SCAG: Report Shows Film and Television Tax Credits Work Better Than Thought

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Science Fiction thriller Phoenix 9 being shot in the Imperial Valley Sand Dunes
Science Fiction thriller Phoenix 9 being shot in the Imperial Valley Sand Dunes

LOS ANGELES – California’s Film and Television Tax Credit Program returned an impressive 11 percent return on investment in its first three years and helped generate $4.3 billion in economic activity and supported 22,300 jobs, according to a study released today by the Southern California Association of Governments.

The report makes a compelling case to extend, restructure and expand it before funding is exhausted, perhaps as early as July 1, 2015. Among the findings of the study:

•    Under the first three years of funding, 109 film projects were funded and completed.
•    Those projects generated $247.7 million in state and local tax revenues, $4.3 billion in economic output and $1.6 billion in labor income.
•    For every $1 of tax credit certificate issued, total economic activity in the state increased by $19.12, total state gross domestic product increased by $9.48, and $1.11 was returned to state and local governments in the form of tax revenues.

“You cannot look at this program and not see it as a formidable economic and fiscal benefit,” said Hasan Ikhrata, SCAG Executive Director. “California is very much at risk of losing its film industry, and without this program the past five years, the losses would have been even more painful.”

Lost Opportunities

As it was, California continued to see its market share erode. In the 2013 fiscal year alone, 75 percent of the 41 live action feature films with production budgets in excess of $75 million were filmed outside of California. Among these “lost” films, accounting for $4 billion in total budgets, were: “Man of Steel,” filmed in Illinois at a cost of $220 million; “The Hobbit,” Parts 1 and 2, filmed in New Zealand at a combined budget of $320 million; and “Iron Man 3” and “Oz, The Great and Powerful,” filmed in North Carolina and Michigan, respectively, at costs of $200 million each.

According to the study, the loss of big-budget pictures cost California $410 million in state and local tax revenues, 47,600 jobs and total economic output of $9.6 billion.

“Even the loss of only half of that spending cost the state a significant amount of economic activity,” the report states. “It is evident that (California) is losing ground to other states and nations.”

The report was commissioned by SCAG, the nation’s largest metropolitan planning organization, and principally authored by Christine Cooper, Vice President, Economic and Policy Analysis, for the Los Angeles County Economic Development Corp.

“It is not hyperbole to assert that the state is losing jobs to other states and nations and is continuing to bleed out at increasing rates,” Cooper wrote.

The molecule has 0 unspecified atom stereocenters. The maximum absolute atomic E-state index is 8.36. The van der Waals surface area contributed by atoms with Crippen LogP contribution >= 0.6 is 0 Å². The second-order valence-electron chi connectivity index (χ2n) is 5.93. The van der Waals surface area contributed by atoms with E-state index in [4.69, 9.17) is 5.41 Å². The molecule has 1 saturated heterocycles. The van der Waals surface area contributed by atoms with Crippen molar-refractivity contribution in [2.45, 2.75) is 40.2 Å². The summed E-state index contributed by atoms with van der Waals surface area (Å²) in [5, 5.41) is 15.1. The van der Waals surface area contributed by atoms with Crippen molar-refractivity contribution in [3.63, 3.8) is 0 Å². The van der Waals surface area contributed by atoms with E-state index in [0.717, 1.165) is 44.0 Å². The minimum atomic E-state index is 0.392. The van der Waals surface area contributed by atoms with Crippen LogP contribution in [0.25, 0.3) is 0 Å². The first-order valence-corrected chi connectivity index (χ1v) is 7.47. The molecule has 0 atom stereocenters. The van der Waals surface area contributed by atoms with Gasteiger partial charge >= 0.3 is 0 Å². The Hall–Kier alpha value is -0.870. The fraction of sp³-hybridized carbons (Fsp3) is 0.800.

Ikhrata called the decline in California’s motion picture industry “one of the most pressing economic challenges facing the state.” He urged lawmakers not to just expand the tax credit program, but to make it even stronger.

“It is an investment in our economy and our future, not a cost, and the numbers in this report bear that out,” Ikhrata said, referencing the $1.11 in state and local tax revenue generated for every dollar spent. While other states have been luring away California film makers with lucrative incentives, California stands alone in its return on investment – in large part, because of the infrastructure, supply chains and labor force already in place.

Maximizing the ROI

A significant enhancement to the program, the report states, would be lifting the $75 million budget cap on films that qualify for the incentive. This could also encourage more home-grown visual effects operations, since those services are not currently part of the program.

In fact, California is one of only a handful of film locations that does not have a subsidy program specifically targeting visual effects. As a result, some California-based companies are opening offices overseas to qualify for tax incentives there.

“This report shows very clearly that this is a mistake,” said John Husing, president of the Inland Empire-based Economics & Politics Inc. “The film industry is very important to California. We don’t have many things that we can point to that are going to, or potentially going to, grow our economy. We need to take some kind of action, and to those who think it’s a subsidy, it’s not a subsidy if it’s returning more than it’s costing. It’s an investment.”

Other findings of the study:

•    Of the 109 projects funded and completed under the first three years of the program, 65 were feature films, including “Bridesmaids,” “The Lincoln Lawyer,” “The Social Network” and “We Bought a Zoo.”
•    Television series brought the highest ROI under the program, 19 percent, followed by independent feature films at 15 percent.
•    An analysis of five unidentified, high-budget feature films that were shot elsewhere showed California losing $2.3 billion in economic activity, 11,550 jobs and $857 in state and local tax revenues.

A copy of the report is available upon request.